Laura Lee Guhrke
October 2008, European Historical Romance (1890s [Victorian] England)
Avon, $6.99, 384 pages, Amazon ASIN 0061456829 Part of a series
I’ve had a string of bad reading luck lately. Three of the five books I last reviewed were Ds, with more mediocre stories in between. However, my luck turned when I picked Secret Diaries of a Gentleman, the third in Laura Lee Guhrke’s popular Girl Bachelors series. Like many other readers, I loved the first two, but this one may be the best yet.
With help from her good friend the Duchess of St. Cyres, Maria Martingale is achieving a lifelong goal with the opening of her own patisserie. The accomplished pastry chef is overjoyed when she finds a clean, modern shop in Mayfair to rent. However, she soon learns that her neighbor and landlord is Phillip, Marquess of Kayne. Maria’s father worked for his family for years, and they grew up together – until he became marquess, ended their friendship, and forcibly prevented Maria’s elopement with Phillip’s younger brother twelve years earlier. She’s never forgiven him for his snobbery then, and it’s clear he still is the same when he tries to evict her from the shop.
Phillip is concerned that Maria is once again after his brother, a young man who is about to become engaged to a wealthy heiress with good connections. So Phillip does his best to keep them apart, even as the brother seems eager to rekindle his friendship with Maria. In doing so, Phillip is brought again and again into her presence and he is reminded anew of his long-buried attraction and affection for Maria – one that he always reined in because they were not of the same class.
The strength of this book is in the characters. I fell in love with Phillip reading this story. Ms. Guhrke does a wonderful job of slowly revealing his feelings, deepening his character, and revealing the truth behind his motivations and feelings. He feels very much bound by society’s dictates and a gentleman’s honor, so he says and does things that seem priggish or hardheaded, but his struggles also make him incredibly real and sympathetic. My favorite parts of the story were the time the author spends in his head. However, his initial reaction to Maria – that she is set on seducing his brother into marriage – is never fully reconciled with his character later on, nor is it ever resolved, fading instead into the background.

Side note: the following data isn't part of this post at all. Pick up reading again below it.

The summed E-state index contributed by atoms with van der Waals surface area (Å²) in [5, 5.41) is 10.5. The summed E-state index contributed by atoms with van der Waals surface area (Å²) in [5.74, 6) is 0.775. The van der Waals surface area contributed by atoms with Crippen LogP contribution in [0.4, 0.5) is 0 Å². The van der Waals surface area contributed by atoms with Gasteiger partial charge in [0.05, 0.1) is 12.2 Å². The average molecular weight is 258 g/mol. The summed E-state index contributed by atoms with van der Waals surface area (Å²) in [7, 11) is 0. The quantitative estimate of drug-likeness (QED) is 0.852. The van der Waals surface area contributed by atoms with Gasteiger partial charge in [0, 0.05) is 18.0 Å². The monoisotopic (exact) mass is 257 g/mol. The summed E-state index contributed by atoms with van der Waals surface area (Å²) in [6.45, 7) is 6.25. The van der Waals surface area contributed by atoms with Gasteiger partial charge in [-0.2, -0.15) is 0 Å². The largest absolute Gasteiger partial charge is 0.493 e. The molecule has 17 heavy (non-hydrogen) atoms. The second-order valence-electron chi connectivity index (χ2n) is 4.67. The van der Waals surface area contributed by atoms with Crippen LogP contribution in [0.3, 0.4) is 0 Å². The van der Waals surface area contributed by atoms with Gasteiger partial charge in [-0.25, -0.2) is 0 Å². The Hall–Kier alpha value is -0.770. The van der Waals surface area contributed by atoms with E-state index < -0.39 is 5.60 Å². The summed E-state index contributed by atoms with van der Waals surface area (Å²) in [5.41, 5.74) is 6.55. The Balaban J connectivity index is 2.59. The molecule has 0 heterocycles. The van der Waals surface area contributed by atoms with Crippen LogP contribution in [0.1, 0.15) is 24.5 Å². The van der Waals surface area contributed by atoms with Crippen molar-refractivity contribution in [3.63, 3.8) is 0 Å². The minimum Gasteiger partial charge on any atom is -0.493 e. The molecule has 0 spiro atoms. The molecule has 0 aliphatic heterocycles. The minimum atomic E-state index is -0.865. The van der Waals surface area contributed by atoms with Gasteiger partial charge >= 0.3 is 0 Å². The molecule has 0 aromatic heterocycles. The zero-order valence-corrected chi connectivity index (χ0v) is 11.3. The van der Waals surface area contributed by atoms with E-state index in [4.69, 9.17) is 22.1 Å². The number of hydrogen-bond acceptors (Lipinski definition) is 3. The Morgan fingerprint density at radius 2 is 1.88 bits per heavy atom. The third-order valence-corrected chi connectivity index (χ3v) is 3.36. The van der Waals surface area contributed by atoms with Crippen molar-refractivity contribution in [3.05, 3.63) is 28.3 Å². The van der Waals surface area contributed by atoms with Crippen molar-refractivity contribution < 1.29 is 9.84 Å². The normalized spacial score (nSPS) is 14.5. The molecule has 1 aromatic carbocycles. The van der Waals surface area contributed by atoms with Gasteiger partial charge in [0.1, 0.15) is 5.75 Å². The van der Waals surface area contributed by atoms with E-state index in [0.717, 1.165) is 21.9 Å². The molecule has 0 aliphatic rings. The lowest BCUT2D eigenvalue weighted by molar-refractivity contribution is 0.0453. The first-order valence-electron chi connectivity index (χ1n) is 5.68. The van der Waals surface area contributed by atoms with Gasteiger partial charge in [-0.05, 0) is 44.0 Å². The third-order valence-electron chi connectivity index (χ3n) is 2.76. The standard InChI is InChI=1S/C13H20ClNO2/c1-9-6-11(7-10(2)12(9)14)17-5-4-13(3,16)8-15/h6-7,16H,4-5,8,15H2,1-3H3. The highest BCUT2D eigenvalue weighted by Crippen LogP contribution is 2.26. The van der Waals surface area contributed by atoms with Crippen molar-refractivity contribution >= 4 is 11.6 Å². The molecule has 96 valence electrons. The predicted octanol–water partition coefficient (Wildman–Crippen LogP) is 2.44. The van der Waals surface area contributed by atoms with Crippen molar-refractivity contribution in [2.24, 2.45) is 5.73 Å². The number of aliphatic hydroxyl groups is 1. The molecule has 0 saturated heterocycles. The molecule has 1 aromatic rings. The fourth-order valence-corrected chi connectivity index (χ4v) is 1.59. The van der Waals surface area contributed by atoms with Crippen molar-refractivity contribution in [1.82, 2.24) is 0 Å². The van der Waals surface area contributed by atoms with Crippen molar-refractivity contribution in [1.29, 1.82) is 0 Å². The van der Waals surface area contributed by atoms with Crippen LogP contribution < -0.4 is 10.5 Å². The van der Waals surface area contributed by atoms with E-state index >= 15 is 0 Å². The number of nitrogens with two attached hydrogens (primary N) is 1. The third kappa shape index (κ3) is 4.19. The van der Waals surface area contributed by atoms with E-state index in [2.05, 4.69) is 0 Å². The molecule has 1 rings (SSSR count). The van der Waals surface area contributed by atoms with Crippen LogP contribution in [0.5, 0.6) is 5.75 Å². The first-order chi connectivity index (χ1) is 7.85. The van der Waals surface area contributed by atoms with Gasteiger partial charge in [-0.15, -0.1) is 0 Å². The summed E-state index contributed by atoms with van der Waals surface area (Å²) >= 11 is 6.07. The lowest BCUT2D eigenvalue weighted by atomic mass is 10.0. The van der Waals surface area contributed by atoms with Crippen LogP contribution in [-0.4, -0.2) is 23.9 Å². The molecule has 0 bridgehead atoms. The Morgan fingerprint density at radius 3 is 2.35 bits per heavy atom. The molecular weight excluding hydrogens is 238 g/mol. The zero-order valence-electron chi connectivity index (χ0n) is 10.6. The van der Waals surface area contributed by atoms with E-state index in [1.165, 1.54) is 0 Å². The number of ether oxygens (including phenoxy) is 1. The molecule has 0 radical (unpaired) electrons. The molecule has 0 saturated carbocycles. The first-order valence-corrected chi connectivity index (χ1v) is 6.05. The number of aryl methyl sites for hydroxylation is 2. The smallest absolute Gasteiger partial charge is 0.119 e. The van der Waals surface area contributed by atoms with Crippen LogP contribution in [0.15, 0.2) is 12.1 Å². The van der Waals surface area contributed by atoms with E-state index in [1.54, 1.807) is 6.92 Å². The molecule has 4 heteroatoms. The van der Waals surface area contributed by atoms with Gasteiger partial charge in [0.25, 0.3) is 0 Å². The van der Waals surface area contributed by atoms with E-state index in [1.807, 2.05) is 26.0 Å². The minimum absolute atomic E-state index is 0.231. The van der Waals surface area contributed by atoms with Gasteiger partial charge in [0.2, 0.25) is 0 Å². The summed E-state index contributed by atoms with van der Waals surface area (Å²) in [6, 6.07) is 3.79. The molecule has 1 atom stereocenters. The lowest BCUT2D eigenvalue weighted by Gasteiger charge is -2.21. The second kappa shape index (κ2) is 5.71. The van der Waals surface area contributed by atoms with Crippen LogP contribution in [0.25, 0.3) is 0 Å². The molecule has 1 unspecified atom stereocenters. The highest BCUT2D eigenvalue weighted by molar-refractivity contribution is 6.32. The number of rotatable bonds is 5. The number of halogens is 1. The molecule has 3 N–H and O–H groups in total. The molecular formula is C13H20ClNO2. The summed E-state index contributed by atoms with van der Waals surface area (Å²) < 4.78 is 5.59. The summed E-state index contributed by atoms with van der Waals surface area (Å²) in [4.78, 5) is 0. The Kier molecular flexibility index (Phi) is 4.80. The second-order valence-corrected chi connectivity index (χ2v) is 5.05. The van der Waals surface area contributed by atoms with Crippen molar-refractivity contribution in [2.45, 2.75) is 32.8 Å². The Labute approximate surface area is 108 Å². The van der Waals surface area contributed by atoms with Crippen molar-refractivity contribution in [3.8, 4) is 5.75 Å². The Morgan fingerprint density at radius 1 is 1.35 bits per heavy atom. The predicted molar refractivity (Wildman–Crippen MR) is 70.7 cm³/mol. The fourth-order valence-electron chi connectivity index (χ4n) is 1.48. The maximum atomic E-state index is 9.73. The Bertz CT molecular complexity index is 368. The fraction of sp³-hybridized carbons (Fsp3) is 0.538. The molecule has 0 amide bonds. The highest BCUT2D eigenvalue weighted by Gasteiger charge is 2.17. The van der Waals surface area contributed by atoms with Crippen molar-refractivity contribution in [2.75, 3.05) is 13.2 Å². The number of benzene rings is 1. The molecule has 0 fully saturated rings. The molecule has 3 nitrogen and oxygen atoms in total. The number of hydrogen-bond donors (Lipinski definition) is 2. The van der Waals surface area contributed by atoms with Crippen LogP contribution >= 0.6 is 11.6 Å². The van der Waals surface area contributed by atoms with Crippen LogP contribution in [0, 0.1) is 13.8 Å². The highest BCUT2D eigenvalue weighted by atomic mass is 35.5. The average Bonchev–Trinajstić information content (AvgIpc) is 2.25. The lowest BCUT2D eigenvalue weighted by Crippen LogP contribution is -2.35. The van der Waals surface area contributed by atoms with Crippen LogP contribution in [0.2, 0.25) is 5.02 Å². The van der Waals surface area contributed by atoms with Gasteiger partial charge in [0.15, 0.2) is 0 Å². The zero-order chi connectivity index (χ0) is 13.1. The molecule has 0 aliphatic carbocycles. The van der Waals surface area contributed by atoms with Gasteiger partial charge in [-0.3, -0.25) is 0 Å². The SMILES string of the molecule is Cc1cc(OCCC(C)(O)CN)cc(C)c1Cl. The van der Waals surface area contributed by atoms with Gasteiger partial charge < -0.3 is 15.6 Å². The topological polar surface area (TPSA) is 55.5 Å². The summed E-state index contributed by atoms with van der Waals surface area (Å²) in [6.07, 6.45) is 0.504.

Maria, too, is a great character. She has a strong sense of self and a lot of determination and, though she is a bit stubborn at times, her hesitations are understandable. I thought her epiphany at the end was wonderful. My only complaint is that the character, voice, and mannerisms of the Maria in Wicked Ways of a Duke didn’t quite match up with those of this book, though that isn’t exactly a flaw in the story.
The interaction between Maria and Phillip is wonderful, their chemistry strong. Tension and emotion are both very real with them. There are some powerful moments and conversations between them, one incredibly reminiscent of my favorite scene from Pride and Prejudice.
Authentic-sounding period dialogue is another strength of Ms. Guhrke’s, as are the details of late 19th century life. I liked reading about the technology developed during the mid-to-late 1800s, perhaps because it’s somewhat rare among historicals to be set this late in the Victorian era. And, as an amateur baker, I loved the food details, the descriptions of the pastries and desserts. It made me want to go whip up a batch of cookies or decorate a cake.
My greatest disappointment in this book was that it wasn’t longer; I dreaded the last page, because that would mean the story would be over. Secret Desires of a Gentleman is one of the highly anticipated books this fall, and I know fans of the series will not be disappointed.
-- Jane Granville
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